CHCC Nurse Retires After Four Decades

September 5, 2008 12:00:02 AM PDT
Fifty years ago hospitals in the Valley saw children as just small patients. Thankfully for kids and families that's no longer true.The changes came largely through the efforts of one nurse who officially retires this week. Her ideas have become a standard part of a child's medical care. The result is that the families of patients are nurtured right along with the patients here, thanks to the ideas of Sunny Shervem.

That was not the case in 1965 when she took a job at what was then - Valley Children's Hospital in Fresno. She explained why, "We didn't look at the whole child; we looked at why they were in the hospital. It was cause for instant dismissal to be caught sitting on a child's bed playing a game with them."

But she risked that on her nightshift. She brought in fun projects, played cards and tried to ease their fears. Her sense that kids needed to have fun often led to humorous methods to both treat the body and the child. Dressing like a clown could bring smiles from one ward to another. She finally convinced the hospital to embrace a new idea of caring for kids. "Child Life. That's where that title came from, looking at the whole child."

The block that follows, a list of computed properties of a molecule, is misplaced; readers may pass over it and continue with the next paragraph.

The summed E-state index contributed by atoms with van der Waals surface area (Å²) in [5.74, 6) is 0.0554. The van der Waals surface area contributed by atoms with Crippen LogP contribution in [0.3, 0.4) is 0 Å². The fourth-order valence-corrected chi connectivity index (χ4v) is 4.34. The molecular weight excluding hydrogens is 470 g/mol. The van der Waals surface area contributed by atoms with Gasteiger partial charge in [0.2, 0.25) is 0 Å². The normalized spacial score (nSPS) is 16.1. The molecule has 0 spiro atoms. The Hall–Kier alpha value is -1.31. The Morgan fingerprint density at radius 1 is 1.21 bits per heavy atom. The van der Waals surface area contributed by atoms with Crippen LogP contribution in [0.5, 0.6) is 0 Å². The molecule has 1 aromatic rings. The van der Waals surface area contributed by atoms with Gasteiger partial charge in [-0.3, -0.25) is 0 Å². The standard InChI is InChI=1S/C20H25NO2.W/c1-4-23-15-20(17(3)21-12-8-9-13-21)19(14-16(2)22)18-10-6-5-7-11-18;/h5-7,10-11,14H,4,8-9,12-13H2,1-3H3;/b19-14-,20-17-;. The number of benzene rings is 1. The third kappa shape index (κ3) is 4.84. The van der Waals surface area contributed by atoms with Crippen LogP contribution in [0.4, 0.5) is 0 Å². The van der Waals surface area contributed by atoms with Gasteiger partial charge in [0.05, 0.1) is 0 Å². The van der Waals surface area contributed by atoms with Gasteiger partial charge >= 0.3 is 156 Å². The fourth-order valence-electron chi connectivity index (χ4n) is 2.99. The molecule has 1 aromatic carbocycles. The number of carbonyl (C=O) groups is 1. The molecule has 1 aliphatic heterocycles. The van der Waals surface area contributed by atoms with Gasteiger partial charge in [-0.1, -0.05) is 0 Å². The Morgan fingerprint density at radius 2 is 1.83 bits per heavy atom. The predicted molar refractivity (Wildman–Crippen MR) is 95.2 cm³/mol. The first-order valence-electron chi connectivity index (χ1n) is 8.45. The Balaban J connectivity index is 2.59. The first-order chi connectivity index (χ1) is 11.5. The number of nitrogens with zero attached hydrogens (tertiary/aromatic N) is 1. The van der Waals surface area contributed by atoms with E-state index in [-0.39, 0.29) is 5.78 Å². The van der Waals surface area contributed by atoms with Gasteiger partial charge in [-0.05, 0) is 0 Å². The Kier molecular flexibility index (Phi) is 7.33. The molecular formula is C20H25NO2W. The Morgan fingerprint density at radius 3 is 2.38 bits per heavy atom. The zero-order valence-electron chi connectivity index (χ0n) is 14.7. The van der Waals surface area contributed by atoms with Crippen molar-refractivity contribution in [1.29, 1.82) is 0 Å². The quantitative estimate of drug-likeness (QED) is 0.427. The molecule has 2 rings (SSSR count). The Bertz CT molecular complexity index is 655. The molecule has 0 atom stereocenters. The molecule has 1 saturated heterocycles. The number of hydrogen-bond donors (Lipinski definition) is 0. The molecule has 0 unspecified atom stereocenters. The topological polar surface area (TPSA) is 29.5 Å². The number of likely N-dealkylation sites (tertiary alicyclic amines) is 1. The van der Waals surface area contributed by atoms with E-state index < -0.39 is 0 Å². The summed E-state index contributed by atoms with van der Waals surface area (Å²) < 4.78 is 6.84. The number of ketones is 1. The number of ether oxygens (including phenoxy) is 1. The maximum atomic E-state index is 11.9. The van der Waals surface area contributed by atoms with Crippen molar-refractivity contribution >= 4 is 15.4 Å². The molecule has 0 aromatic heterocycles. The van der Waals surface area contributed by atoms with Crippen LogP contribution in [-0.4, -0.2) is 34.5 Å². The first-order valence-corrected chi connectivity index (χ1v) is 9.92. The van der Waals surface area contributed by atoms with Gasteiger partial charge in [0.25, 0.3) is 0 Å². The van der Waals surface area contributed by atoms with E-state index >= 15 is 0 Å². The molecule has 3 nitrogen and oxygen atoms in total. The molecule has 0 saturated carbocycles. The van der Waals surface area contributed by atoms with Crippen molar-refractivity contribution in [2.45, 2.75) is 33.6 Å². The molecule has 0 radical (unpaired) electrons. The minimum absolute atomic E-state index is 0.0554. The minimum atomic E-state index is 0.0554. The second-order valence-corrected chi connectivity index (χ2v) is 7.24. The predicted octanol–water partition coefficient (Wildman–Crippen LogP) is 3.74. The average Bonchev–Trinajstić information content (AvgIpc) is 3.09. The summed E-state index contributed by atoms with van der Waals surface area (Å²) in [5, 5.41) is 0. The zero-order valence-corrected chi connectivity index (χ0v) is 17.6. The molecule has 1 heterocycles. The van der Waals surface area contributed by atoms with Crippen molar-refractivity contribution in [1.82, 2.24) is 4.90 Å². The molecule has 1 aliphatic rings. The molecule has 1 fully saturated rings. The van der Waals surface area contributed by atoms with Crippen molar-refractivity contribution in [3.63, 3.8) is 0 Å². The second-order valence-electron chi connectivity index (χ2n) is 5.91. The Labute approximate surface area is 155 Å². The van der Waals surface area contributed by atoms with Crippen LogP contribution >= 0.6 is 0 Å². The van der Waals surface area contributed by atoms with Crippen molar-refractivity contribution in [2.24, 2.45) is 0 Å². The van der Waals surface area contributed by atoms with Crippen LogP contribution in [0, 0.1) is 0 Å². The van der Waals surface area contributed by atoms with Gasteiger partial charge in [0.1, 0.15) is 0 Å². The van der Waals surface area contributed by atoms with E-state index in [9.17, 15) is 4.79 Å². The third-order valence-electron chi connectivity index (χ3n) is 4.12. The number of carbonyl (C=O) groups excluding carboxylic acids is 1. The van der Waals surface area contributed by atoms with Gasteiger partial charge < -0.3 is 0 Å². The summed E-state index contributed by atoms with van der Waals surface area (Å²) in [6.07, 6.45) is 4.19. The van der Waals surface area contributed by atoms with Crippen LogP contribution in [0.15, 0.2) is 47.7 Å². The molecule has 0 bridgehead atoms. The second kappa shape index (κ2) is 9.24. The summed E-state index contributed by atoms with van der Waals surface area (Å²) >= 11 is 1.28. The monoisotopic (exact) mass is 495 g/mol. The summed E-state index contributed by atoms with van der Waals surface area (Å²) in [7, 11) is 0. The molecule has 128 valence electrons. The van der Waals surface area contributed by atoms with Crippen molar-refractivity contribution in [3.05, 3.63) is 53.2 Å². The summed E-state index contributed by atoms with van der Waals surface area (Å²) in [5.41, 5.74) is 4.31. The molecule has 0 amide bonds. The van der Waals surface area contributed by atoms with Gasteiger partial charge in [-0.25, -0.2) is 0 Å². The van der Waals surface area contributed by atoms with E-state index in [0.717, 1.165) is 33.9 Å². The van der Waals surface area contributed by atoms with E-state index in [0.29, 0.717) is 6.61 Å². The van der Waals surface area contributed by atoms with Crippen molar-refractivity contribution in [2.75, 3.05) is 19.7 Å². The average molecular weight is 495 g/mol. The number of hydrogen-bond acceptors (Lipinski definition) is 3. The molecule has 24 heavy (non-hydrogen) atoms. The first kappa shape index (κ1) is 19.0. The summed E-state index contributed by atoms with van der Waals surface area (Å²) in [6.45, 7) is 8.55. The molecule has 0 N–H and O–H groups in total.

Today, some 43 years later, 'Child Life' is a service and department of the hospital. Kids now have schooling along with their treatment. They are given the opportunity to find out exactly what will happen to them and at their individual levels of development. Parents and siblings too find comfort, care and playtime here, too. The new hospital in Madera expanded on the idea with bigger and better play areas, inside and out. And with partnerships new learning opportunities opened up by university students and faculty keeping kids up to snuff with their studies when hospitalized for long periods of time.

Shervem applied the same goals to Camp Sunshine Dreams for cancer patients and their siblings. She helped found it more than 20 years ago. The experience, she says, helps strengthen families. Cancer affects the whole family and the time out doors gives siblings time together for just plain fun in a safe place with medical personnel as part of the camp scene.

As director of Child Life Services at CHCC now oversees 12 professionals in jobs that didn't exist when she began her career. The ending of her long tenure is bittersweet, "I'm leaving a part of my heart behind. Obviously, I'll miss the kids the most but I'm gonna miss my staff. I feel very positive about what I've done here."

Sunny Shervem retires September 5th with the hope the Child Life concept is always a part of the healthcare of children.

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